Organic light-emitting diode screens form curved display surfaces in commercial setting (LG Display)
China’s race to enter mainstream tech is intensifying against not only the US but also its neighbor South Korea. With China aggressively pushing advancements of key technologies, Korea has been forced to take up the gauntlet before it is too late. The Korea Herald’s Tech Team has looked into four key areas to measure the technological gap between Korea and China and to offers forecasts about how the competition would develop. This is the second installment.
By IT Team
(2) Display: Korea is 2 years ahead
The technological race on the display panel front has to be looked at in two areas: the small and medium-sized panels for phones and the large panels for TVs and bigger devices.
For the former, Samsung Display leads the global race with its organic light-emitting diode panels and for the latter, LG Display stands unchallenged as the world’s only OLED TV panel maker with the capacity to mass-produce.
Further details in the small OLED market, according to industry analysis firm Omdia, showed that the top five global players in 2019 were Samsung (73 percent), LG (16 percent), BOE (5 percent), Visionox (2 percent) and Everdisplay (2 percent).
Samsung led the competition by a significant margin, although its market share fell 10 percentage points from the previous year. It lost market share to competitors including LG, which logged a 3 percentage point growth from the previous year, and BOE, with a 4 percentage point growth. The other Chinese firms, Visionox and Everdisplay, also grew by 1 percentage point, each.
Chinese firms are catching up fast, backed with government subsidies for research and development.
The Chinese state-owned BOE is currently the sole supplier for Huawei’s flexible cellphone Mate X series, and it also supplies flexible screens for Motorola’s Razr phone.
But there’s demand the Chinese firms are just unable to fill.
“The thing about BOE and the other Chinese manufacturers is that they skipped the rigid OLED and went straight to invest in flexible OLEDs,” said a Samsung Display official.
“This is a tactic to selectively invest in more cutting-edge technology. Still, it also means that the Chinese suppliers are unable to provide for the demand for the conventional stiff screens that do not bend,” said the Samsung official.
Samsung Display supplies OLED panels to Apple’s iPhone and all five major Chinese mobile set makers -- Huawei, Oppo, Vivo, Xiaomi and Meizu.
But holding onto the crown is increasingly becoming a challenge.
“Chinese OLED suppliers’ products are evaluated to have lower quality but better price competitiveness. Many smartphone brands are co-developing with them, in order to avoid the risk of Samsung Display’s market domination,” said Jerry Kang, an Omdia analyst.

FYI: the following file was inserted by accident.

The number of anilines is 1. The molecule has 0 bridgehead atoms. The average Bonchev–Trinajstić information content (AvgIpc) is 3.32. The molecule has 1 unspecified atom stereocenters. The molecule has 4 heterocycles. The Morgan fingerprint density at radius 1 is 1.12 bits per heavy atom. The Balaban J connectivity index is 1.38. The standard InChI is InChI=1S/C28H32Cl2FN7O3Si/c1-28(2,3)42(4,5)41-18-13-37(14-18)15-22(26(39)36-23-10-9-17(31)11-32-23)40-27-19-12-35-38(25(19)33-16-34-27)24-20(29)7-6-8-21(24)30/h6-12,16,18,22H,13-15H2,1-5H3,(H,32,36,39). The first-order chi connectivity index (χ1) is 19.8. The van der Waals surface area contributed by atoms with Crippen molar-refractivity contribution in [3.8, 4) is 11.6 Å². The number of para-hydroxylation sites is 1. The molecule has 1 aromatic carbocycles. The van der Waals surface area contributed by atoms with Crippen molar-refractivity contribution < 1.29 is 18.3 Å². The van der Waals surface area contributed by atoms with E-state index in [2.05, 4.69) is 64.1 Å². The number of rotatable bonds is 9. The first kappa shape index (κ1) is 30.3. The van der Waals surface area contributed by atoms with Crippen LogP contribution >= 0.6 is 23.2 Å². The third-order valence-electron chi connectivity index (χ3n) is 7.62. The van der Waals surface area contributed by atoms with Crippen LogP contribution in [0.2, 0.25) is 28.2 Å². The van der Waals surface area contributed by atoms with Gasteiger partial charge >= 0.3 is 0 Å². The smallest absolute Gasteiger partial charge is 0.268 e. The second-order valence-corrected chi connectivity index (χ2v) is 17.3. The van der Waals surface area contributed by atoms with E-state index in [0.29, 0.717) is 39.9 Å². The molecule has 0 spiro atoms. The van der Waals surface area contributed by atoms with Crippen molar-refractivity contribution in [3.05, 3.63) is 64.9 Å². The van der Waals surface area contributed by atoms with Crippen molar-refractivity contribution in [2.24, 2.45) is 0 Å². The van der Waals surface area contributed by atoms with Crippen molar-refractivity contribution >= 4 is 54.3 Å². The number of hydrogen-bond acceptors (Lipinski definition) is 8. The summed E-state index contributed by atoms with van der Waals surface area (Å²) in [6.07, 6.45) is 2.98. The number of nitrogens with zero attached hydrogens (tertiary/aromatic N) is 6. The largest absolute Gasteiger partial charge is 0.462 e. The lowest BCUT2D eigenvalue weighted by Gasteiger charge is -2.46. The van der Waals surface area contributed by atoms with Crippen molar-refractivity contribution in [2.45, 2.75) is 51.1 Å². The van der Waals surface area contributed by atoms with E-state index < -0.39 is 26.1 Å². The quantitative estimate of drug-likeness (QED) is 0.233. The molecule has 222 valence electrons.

In April, BOE announced that it was developing a 3D sonic ultrasonic fingerprint sensor with Qualcomm, after which rumors broke that the Chinese display manufacturer could potentially be supplying panels for Apple’s upcoming iPhone 12. No confirmation has been made regarding the rumors.
“The inflection point in the small size OLED market will be when the Chinese OLED panels start going into iPhones, which is the emblem of mainstream, high-end and mass-order,” said Chung Yun-seong, also from Omdia.
The Chinese firms will first seek to overtake the Korean players in the small and medium-sized panels market before they tackle the market for large size panels, Chung predicted.
For larger panels, Chinese firms are still investing in liquid-crystal displays that need to turn profit before the manufacturers switch over to OLEDs, according to Chung.
Backed with unsparing financial support from the government, Chinese manufacturers are aggressively churning out LCD screens that are eroding profitability for Korean firms.
Turning away from meaningless competition, Samsung Display said it would desert its LCD lines altogether from first half of 2021. LG Display will also minimize their LCD lines by cutting the TV lines while keeping the computer monitors and screens for other electronics.
The firms will instead work on fine-tuning their next-generation technologies; for Samsung, quantum-dot panels and for LG, OLED panels.
“There are so many ways an OLED panel can evolve, such as going rollable and transparent,” said an LG Display official.
In order for Korean firms to keep Chinese competition at bay in large OLED panels, the most effective way would be to preemptively take intellectual properties, suggested Omdia’s Jerry Kang.
“The LCD business is relatively easy to catch up in, as the competitors only have to apply the same manufacturing process, but the OLED business is not as easy, as it depends more on experience rather than the process,” Kang said, emphasizing the need for Korean firms to develop exclusive technologies and build technical hurdles for latecomers.
In order to catch up with Korean OLED suppliers, Chinese suppliers are trying to hone cutting-edge OLED technologies such as low-temperature polycrystalline oxide panels, rollable or foldable screens and under-panel-cameras.
“But, due to the lack of experience of process know-how, it may not be easy for Chinese suppliers to overcome the high-end OLED products of Korean suppliers in the next two years,” said Kang.
By Lim Jeong-yeo (email@example.com)
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